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Jewish World Review
Oct. 13, 2009
/ 25 Tishrei 5770
Come on admit it. You've been watching. Secretly. Perhaps just a little bit embarrassed as you close the shades so the neighbors don't see what you're tuning in to as you settle in with your popcorn in front of the TV. It's all just too good to miss. Maybe you even TiVo it.
Former House Majority Leader Tom DeLay (R-Texas) has been competing on season 9 of ABC's "Dancing With the Stars" and not totally sucking at this thing, as so many had assumed and perhaps even hoped. In fact, he's charming, funny (on purpose, mostly and surprisingly), and seems to be having the time of his life. He's even dare I say it sorta graceful!
I guess there really is life after politics. It's also a relatively safe bet there are at least a handful of members of Congress who are a bit jealous.
After all, Tom DeLay looked to be having a heck of a lot more fun than most elected officials in Washington these days. There are likely a few who are angered he isn't living the gloomy post-congressional existence members dread may lie in their own futures with their glory days in Congress in the rearview mirror. In some ways, DeLay was putting his finger in the eye of the congressional life he left behind, and those still fanning the flames of his legal troubles.
But where many head to K Street or return home to their pre-congressional careers, Tom DeLay, a former exterminator, chose a pretty interesting gig for his next phase of life.
At age 62, DeLay is no spring chicken, but hardly ready to be put out to pasture, either, as he has proven to the world these past few weeks. Other men his age may have a few aches and pains to complain about, mostly the usual stuff that accompanies growing older. The Hammer, as he was known in Congress, now boasts an athlete's injury with a couple of stress fractures in his feet the kind that often plagues runners, gymnasts and, yes, dancers. In a way, it's a badge of honor.
Unfortunately, the injuries have sidelined him, forcing him out of the competition, but with good luck and an even better agent, maybe into lucrative product endorsements.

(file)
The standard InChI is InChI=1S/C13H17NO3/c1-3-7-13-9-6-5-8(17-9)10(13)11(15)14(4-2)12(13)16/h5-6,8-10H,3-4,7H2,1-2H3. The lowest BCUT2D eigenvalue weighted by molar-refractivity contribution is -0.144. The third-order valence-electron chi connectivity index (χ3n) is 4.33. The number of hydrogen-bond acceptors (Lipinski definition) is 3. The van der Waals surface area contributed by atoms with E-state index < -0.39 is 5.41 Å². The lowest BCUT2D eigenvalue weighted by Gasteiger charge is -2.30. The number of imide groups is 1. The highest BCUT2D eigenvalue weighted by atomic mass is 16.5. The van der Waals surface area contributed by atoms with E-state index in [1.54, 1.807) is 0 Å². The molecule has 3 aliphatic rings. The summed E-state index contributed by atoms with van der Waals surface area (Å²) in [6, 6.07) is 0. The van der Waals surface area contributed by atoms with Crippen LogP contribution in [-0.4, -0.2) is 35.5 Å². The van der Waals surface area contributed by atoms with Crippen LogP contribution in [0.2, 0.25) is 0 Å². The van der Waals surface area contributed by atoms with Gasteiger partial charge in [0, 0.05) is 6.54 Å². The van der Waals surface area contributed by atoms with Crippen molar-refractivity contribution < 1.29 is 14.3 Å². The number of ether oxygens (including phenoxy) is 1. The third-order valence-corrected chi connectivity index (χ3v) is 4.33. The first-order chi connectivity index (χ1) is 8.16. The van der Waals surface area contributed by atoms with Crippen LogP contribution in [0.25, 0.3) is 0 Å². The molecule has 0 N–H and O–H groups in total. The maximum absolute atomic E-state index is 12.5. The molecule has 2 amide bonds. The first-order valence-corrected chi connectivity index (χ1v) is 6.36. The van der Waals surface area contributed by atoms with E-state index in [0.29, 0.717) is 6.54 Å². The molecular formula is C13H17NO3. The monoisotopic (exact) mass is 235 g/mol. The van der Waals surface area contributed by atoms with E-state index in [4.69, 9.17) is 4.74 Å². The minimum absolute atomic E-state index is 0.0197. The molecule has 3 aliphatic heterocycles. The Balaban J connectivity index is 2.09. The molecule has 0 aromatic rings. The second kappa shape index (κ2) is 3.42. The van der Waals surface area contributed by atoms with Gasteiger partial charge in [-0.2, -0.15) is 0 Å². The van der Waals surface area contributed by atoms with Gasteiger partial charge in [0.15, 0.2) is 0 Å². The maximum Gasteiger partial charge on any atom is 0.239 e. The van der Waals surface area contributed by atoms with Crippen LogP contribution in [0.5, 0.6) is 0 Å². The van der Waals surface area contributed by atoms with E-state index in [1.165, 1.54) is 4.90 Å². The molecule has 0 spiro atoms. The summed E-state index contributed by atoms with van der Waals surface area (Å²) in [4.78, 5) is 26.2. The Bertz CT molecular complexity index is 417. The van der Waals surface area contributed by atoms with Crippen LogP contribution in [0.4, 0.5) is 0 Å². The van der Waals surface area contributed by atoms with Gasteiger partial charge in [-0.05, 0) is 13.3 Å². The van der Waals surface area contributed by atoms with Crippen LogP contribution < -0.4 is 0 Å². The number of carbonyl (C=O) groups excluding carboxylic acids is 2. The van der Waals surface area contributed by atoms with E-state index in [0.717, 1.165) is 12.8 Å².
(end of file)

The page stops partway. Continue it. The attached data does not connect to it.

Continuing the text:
On Monday night DeLay was rather politically incorrect after dancing his samba while facing the judges alongside his dance partner, Cheryl Burke. Given the opportunity to milk his injuries, as some contestants have done in the past with supreme drama, when asked how he was able to pull it off, how did he manage to do it, and how, by the way, was he feeling after a rigorous performance, which show producers and doctors advised against, he declined to take the bait. He simply said, "I'm fine." I guess he figured he would either win or lose this thing on merit and talent (or lack thereof), but not on pity. Not on your life. Not the Hammer. And I don't pity him. I kind of admire him.
If nothing else, Mr. DeLay's shimmies, wiggles and glides across the dance floor provide him with one of the more interesting Wikipedia entries of modern politicians, along with those other items.
DeLay left Congress under a cloud. While not implicated personally, two of his staffers were convicted in the Jack Abramoff scandal. DeLay himself was charged with criminal violations of Texas campaign finance laws, plus money laundering. Travis County District Attorney Ronnie Earle, a Democrat, has yet to bring the case before a jury, more than four years after the indictments. DeLay pleaded not guilty, and one count on election law violations was dropped. Earle is not seeking reelection.
Tom DeLay has been productive since exiting Congress. He's written a book. He and his wife have been working on their Texas-based foster care center. And then there's that dancing.
With Tom DeLay now but a fading memory on "Dancing With the Stars," I've decided to root for the one whose smiling face graced my bedroom walls from dozens of Tiger Beat magazine photos when I was a young girl. In the end, I think I always knew my heart really still belonged to Donny Osmond. (Sorry, Tom.)
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JWR contributor Cheri Jacobus, president of Capitol Strategies PR, has managed congressional campaigns, worked on Capitol Hill and is an adjunct professor at George Washington University's Graduate School of Political Management. She is a columnist for The Hill and appears on CNN, MSNBC and FOX News as a GOP strategist.
09/26/09: Paterson under the bus
09/14/09: Start over, Mr. President
© 2009, Cheri Jacobus